In 2012 I wrote about the emergence of bean-to-bar chocolate makers in New Zealand – a craft food movement that, similarly to good wine and coffee, is about developing a product that is defined by the origin of its main ingredient.
As an artisan food pursuit, the barriers to entry are steep – from sourcing the cacao beans to building the machinery used in the multiple steps from bean to smooth, glossy chocolate.
So I was surprised when my friend Charlotte from Kerikeri dropped by this summer and her husband, Jamie Andrews, left us two bars of his own-made, beautifully-packaged single origin chocolate.
The bars were professional, sleek and glossy, and the chocolate from each (Papua New Guinea) plantation tasted distinctly different: one full of citrus sours and one much more deep and earthy like floral chocolate mud cake. And that really is the point of single origin chocolate.
Here is how Northland’s Capt Pembleton craft chocolate began.
Sourcing the beans
Jamie’s first step in chocolate-making was finding a supplier that would sell a relatively small quantity of cacao beans, and his second was how to get them to New Zealand.
“Normally you have to buy in 5mT (metric tonne) contracts but I only wanted a few hundred kilos. My typical batch uses 5kg, making around 60 bars of chocolate.”
Jamie made a contact through a friend of his sister, who had lived in Papua New Guinea, with Kulili Estates, a plantation on a volcanic island off the mainland. Kulili was willing to sell smaller amounts. The Germans first introduced cocoa to PNG in the late 1800s and this plantation was founded in the early 1900s.
“This supplier warned me at the beginning that I should look into shipping as early as possible – which I didn’t listen to – and that was the most time-consuming part. I ended up contacting a friend who did logistics at my old work. He guided me through the world of shipping acronyms and importing the beans to Auckland.”
“I knew there would be differences in flavour between beans, but you have no idea what that difference will be until you actually taste them. Seasonal and environmental factors, and the fermenting and drying processes, have a big influence on the final flavour.”
Grinding involves releasing the cocoa nibs down to a liquid form: cocoa liquor. Jamie is an industrial designer, so making smaller versions of machinery that large chocolate manufacturers use was the goal, and he pulled in his retired physicist dad, who happily immersed himself in the second-hand goods world of Ebay, tip shops and computer wreckers in the pursuit of motor and fan parts.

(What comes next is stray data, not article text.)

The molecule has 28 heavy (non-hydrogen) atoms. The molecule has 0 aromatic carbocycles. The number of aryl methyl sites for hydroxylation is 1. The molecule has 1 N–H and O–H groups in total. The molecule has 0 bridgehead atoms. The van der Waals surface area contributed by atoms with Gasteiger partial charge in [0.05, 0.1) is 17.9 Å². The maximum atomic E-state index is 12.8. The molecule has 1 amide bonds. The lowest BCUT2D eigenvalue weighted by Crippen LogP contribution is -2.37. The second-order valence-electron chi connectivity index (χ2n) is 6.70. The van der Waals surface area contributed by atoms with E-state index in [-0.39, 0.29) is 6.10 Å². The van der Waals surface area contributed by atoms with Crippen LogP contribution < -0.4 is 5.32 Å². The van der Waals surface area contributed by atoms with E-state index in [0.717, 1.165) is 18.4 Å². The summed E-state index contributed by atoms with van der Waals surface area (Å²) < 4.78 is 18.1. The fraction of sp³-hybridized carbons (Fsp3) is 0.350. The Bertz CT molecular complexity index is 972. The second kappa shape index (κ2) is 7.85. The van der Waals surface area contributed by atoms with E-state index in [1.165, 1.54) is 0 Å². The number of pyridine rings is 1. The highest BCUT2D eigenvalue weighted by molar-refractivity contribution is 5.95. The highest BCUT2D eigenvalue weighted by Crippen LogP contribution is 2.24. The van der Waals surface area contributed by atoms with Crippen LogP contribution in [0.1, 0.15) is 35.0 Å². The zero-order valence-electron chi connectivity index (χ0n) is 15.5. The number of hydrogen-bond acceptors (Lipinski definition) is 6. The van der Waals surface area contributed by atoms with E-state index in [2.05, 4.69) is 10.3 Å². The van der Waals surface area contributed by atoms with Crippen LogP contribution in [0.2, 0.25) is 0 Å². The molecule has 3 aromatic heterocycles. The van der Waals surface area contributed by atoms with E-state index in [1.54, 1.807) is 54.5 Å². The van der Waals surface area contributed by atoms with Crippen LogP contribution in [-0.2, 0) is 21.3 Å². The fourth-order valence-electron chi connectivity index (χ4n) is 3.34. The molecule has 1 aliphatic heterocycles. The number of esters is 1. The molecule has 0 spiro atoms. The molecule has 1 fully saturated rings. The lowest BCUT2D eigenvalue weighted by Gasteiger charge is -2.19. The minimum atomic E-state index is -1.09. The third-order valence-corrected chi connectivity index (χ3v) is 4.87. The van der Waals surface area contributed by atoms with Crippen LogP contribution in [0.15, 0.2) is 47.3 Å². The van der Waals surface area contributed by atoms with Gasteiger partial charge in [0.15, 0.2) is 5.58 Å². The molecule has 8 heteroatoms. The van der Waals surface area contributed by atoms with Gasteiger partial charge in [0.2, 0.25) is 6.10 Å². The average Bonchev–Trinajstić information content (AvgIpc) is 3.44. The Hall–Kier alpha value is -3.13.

Jamie calls this the biggest challenge of chocolate-making: growing the correct crystals through tempering.
“It is a science but at times seems more of a dark art. Your chocolate might look nice and shiny, but the only way to really know if it’s tempered is to snap the finished bar, destroying what you’ve just made. You don’t have to throw it away if it’s not tempered, but you do have to start again.”
Branding and packaging
“The thing I like about chocolate is its rich history and the fact it is made from beans from far-flung parts of the world, so I wanted the name to evoke that kind of nostalgia and romanticism, but also be a little bit whimsical. My wife and I had a cat called Pimbleton, and we thought the name variation Pembleton fit the bill pretty well. Then the “Captain” just popped into my head…”
“I wanted the packaging to reflect where the beans are from, so I got lots of images from Papua New Guinea. From that I decided to design a pattern rather than a single image, like a bird of paradise, so that it wasn’t an obvious link but more or a vibe.”
So what is next for the brand, which is already stocked at stores in Auckland and Wellington, as well as available online?
“Make more chocolate, with more cocoa from the Pacific region, get into more stores and get the idea of single origin, bean-to-bar out there in NZ.”